-9-                                               6607

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argument - the section allowing for a "former owner's right to possession" during the 

redemption period.28      Falke contends the judgment and decree of foreclosure incorrectly 

stated that Falke was the "record owner" of the property because he was actually the 

"former owner."       We disagree. 

                First, even though the property had been transferred, the Borough had not 

yet received a tax deed and clear title pursuant to AS 29.45.450. The legislature used the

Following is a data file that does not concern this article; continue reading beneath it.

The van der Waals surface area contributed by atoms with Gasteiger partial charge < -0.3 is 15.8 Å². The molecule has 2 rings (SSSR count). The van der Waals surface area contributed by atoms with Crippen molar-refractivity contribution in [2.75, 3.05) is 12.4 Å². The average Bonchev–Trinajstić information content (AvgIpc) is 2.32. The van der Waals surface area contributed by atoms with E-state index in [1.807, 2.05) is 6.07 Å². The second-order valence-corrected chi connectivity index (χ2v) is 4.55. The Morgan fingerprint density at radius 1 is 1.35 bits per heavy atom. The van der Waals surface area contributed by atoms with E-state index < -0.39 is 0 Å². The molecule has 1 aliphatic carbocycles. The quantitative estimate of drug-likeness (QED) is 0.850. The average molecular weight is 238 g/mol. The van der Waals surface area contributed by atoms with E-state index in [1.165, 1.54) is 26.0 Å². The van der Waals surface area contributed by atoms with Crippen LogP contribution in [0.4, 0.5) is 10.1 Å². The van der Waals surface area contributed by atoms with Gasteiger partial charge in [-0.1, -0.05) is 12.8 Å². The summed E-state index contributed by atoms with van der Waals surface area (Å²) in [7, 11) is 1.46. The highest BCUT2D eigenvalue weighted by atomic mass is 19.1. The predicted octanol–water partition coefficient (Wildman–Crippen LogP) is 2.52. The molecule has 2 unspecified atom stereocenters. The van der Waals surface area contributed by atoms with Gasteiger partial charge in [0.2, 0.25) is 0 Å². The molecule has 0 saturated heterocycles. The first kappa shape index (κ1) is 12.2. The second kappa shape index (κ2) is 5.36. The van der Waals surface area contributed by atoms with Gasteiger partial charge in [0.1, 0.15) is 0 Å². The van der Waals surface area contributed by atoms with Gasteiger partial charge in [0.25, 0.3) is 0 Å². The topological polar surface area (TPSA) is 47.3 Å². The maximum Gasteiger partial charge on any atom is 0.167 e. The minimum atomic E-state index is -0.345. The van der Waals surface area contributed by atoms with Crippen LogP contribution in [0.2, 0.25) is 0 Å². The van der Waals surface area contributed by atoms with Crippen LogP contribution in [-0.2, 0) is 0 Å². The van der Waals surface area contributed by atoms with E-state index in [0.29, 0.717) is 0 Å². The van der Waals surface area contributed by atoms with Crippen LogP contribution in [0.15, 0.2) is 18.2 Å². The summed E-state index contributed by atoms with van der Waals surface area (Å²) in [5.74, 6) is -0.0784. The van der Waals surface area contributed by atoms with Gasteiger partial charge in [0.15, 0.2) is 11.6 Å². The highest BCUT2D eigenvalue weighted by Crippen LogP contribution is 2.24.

term   "former   owner"   to   distinguish   the   taxpayer   from   the   Borough   -   we   see   no 

evidence     of  legislative   intent   for  the  phrase   to  effect   a  change    in  the  property's 

ownership.29       Second,     taxes   originating    in  2005    were   not   included    in  the   2005 

foreclosure action.      As the Borough notes, preventing a subsequent foreclosure action 

for taxes that became due after the original foreclosure action was filed would "greatly 

hinder[]" the tax collection process.  Third, AS 29.45.330 and .360, in conjunction with 

our conclusion above that unpaid taxes roll over   from one year to the next, require 

municipalities to initiate foreclosure proceedings annually against property with unpaid 

taxes until the taxes are paid.30     Preventing subsequent foreclosures would conflict with 

        27      (...continued)